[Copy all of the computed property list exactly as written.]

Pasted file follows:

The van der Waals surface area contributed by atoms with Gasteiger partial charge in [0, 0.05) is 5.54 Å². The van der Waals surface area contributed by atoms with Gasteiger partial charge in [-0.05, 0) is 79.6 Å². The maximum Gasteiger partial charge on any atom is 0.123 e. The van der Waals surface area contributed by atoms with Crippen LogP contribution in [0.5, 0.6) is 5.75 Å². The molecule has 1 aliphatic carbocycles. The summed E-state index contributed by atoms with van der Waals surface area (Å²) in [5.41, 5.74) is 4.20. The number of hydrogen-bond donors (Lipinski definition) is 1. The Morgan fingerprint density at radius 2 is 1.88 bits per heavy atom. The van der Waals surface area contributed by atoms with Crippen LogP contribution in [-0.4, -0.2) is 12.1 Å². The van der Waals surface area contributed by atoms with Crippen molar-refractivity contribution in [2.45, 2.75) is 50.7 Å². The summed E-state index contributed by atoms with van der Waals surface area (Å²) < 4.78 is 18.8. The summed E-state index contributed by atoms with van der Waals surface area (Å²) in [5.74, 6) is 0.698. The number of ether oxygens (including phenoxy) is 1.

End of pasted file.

The van der Waals surface area contributed by atoms with Gasteiger partial charge in [0, 0.05) is 5.54 Å². The van der Waals surface area contributed by atoms with Gasteiger partial charge in [-0.05, 0) is 79.6 Å². The maximum Gasteiger partial charge on any atom is 0.123 e. The van der Waals surface area contributed by atoms with Crippen LogP contribution in [0.5, 0.6) is 5.75 Å². The molecule has 1 aliphatic carbocycles. The summed E-state index contributed by atoms with van der Waals surface area (Å²) in [5.41, 5.74) is 4.20. The number of hydrogen-bond donors (Lipinski definition) is 1. The Morgan fingerprint density at radius 2 is 1.88 bits per heavy atom. The van der Waals surface area contributed by atoms with Crippen LogP contribution in [-0.4, -0.2) is 12.1 Å². The van der Waals surface area contributed by atoms with Crippen molar-refractivity contribution in [2.45, 2.75) is 50.7 Å². The summed E-state index contributed by atoms with van der Waals surface area (Å²) < 4.78 is 18.8. The summed E-state index contributed by atoms with van der Waals surface area (Å²) in [5.74, 6) is 0.698. The number of ether oxygens (including phenoxy) is 1.